The United States Court of Appeals for the Second Circuit dismissed a lawsuit brought by a former Cornell researcher against her supervisor. The case, which was dismissed on Jan. 12, lasted approximately five years.
The court found Boyce Thompson Institute for Plant Research’s former president Prof. Daniel Klessig, plant pathology, had not defamed his postdoctoral researcher, Meena Chandok. Klessig had cast doubt on the veracity of Chandok’s research data in statements made to colleagues and at a scientific conference, according to court documents. Chandok brought the original lawsuit in 2006 in U.S. District Court. Although a scientific misconduct committee created by BTI found that Chandok’s unverifiable data presented grounds for a “good faith suspicion of scientific misconduct,” her research was never found by an outside agency to be wholly inaccurate. “I’ve had three open heart surgeries and I would rather have another than go through this again,” Klessig said. “Her lawsuit was baseless and, in my opinion, frivolous.” The disagreement has its roots in research coauthored by Chandok, Klessig and two other Cornell professors, about the discovery of a protein that perform nitric oxide synthase in plants. At the time, Chandok’s discovery was hailed as a major breakthrough in the field of plant biology, according to Klessig.
After the research was published, three postdoctoral students at Cornell tried to verify her data in order to advance Chandok’s research, but the other students could not.
According to court dockets, Klessig asked Chandok multiple times to return to BTI to assist the postdoctoral researchers in verification of the data. Klessig also said he would retract articles published in the periodicals Cell and Proceedings of the National Academy of the Sciences, as well as his letter of support for her permanent residency application if she refused.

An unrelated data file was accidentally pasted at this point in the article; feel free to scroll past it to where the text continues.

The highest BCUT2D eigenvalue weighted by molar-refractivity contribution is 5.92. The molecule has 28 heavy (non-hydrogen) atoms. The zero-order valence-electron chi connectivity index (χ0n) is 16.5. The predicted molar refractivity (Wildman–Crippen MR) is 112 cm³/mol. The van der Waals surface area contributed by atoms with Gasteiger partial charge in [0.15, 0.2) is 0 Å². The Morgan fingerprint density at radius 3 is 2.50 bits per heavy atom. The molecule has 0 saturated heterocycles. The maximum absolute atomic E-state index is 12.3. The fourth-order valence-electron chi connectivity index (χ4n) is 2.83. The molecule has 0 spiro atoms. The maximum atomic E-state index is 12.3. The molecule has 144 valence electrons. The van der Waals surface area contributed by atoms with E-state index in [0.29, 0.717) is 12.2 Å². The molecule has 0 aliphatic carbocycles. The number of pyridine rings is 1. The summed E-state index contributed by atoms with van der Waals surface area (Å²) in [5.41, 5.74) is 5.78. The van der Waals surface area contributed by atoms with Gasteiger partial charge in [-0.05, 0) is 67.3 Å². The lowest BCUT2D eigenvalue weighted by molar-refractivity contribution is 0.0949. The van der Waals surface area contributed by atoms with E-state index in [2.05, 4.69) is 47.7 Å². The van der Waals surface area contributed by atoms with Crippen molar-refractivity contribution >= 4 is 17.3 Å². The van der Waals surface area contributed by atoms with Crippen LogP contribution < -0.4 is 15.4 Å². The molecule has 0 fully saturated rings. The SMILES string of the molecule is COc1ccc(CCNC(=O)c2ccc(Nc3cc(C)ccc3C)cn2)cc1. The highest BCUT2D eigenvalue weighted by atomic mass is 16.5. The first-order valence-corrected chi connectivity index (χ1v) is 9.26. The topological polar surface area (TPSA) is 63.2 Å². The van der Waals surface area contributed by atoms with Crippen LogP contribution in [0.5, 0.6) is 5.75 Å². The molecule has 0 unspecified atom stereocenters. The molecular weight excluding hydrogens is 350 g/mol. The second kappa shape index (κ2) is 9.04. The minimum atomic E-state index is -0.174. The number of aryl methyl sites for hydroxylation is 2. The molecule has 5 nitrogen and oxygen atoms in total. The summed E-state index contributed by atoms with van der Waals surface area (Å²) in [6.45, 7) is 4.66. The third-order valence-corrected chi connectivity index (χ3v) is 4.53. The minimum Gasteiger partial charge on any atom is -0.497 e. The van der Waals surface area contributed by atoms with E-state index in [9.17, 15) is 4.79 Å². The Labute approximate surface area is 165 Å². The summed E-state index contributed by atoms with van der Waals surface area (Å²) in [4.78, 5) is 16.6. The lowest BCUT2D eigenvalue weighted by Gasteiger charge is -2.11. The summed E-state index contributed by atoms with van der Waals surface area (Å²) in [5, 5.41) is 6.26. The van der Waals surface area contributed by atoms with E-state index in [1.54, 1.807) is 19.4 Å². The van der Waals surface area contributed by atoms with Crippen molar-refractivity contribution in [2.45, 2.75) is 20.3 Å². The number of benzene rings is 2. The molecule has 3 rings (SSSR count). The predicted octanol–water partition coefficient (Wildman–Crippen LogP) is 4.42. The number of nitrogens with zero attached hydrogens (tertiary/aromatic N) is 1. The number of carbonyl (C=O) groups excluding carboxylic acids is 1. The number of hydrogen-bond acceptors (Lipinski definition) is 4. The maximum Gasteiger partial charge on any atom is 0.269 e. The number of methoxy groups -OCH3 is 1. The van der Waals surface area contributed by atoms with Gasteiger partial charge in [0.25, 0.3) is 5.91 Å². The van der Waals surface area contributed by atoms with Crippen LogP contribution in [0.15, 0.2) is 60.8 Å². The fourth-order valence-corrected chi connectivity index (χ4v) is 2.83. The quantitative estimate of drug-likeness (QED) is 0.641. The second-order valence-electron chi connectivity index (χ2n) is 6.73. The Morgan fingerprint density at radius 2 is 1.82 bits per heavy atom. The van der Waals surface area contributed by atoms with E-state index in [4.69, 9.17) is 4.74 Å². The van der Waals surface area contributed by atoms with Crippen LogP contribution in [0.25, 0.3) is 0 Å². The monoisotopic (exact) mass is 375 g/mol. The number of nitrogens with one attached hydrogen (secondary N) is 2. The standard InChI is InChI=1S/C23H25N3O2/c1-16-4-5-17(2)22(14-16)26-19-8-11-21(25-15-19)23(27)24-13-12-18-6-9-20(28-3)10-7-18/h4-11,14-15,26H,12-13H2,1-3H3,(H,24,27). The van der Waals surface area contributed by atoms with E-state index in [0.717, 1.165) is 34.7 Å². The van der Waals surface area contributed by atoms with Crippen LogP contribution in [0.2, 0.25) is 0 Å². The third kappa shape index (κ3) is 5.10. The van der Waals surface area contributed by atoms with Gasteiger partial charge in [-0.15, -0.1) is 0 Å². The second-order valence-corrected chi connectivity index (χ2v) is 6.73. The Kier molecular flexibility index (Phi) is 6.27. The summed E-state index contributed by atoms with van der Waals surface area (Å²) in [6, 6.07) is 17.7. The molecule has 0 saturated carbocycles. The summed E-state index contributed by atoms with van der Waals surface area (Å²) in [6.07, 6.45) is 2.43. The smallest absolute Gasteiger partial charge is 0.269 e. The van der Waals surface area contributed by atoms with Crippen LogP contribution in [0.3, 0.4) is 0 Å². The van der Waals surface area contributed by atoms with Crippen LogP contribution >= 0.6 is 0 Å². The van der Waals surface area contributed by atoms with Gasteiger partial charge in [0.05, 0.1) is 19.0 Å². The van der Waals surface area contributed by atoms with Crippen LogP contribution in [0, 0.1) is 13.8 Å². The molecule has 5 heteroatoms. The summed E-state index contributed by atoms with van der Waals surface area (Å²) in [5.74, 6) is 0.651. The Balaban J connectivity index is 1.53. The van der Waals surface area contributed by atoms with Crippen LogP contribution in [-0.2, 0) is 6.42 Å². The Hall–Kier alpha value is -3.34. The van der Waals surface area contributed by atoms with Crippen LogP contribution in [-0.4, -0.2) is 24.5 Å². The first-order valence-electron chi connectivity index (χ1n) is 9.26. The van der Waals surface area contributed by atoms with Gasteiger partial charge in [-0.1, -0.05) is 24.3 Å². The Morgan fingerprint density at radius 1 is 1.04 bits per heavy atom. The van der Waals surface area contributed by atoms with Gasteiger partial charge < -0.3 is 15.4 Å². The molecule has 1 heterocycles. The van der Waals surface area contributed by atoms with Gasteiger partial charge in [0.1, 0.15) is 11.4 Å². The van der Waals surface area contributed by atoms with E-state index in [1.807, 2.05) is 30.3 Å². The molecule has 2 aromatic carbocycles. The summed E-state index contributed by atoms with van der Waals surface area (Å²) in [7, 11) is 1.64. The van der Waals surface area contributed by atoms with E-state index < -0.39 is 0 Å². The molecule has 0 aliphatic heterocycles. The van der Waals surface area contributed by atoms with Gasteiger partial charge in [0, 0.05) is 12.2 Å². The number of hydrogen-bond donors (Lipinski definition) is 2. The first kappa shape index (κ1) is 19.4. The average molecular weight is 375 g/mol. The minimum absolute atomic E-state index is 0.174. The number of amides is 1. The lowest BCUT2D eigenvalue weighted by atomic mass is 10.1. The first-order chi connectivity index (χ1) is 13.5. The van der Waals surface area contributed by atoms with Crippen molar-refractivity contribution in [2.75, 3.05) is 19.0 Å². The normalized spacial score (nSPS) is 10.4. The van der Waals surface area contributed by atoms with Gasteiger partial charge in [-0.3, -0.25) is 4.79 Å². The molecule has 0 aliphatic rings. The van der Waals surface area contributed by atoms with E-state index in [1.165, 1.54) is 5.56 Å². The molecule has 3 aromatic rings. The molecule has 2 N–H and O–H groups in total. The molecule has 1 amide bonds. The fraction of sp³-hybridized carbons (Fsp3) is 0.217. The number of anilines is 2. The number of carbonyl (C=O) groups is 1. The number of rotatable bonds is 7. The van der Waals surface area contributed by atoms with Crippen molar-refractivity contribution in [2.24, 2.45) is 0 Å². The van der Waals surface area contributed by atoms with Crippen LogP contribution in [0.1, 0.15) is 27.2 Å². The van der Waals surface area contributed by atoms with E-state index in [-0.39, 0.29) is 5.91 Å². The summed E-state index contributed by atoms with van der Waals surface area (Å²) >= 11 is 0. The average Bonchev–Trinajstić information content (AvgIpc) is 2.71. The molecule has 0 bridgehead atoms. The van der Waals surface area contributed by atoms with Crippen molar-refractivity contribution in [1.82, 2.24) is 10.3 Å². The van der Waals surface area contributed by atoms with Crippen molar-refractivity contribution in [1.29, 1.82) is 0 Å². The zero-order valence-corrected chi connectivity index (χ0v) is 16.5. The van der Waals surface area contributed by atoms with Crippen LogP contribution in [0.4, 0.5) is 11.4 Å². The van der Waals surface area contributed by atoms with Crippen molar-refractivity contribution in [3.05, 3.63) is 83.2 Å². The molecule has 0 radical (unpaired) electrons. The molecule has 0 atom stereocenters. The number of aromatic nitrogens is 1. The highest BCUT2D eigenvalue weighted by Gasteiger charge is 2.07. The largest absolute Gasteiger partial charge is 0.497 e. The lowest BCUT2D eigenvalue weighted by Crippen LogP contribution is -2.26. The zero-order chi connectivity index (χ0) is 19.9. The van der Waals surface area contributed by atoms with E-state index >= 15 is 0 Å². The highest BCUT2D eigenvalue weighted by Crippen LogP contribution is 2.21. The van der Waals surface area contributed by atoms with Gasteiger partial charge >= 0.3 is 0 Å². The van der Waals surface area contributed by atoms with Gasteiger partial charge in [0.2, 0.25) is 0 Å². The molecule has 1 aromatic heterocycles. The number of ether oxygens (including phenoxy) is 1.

Chandok refused, claiming that these requests amounted to a campaign of harassment, according to court dockets. In response, Klessig published the retractions. Chandok’s initial complaint to the district court — the ruling of which was upheld by an appeal to the Second Circuit Court of Appeals on Jan. 12 — was dismissed because the court found she could not provide evidence that Klessig had acted maliciously by telling colleagues she falsified aspects of her research.
The district court concluded “under New York law … Klessig’s statements were within the scope of the conditional privileges for statements on matters as to which the speaker has a legal or moral obligation to speak.”
Klessig said the court’s conclusions were an excellent legal precedent for scientific researchers. “The moral obligation, privilege and other privileges that the Court held apply to my statements will assist and protect other researchers who may find themselves confronted with a situation like that in which I found myself, where researchers both inside and outside of my group, were unable to reproduce Dr. Chandok’s research,” Klessig said. “The cost for such disclosure can be immense, but at least I can look at myself in the mirror in the morning.”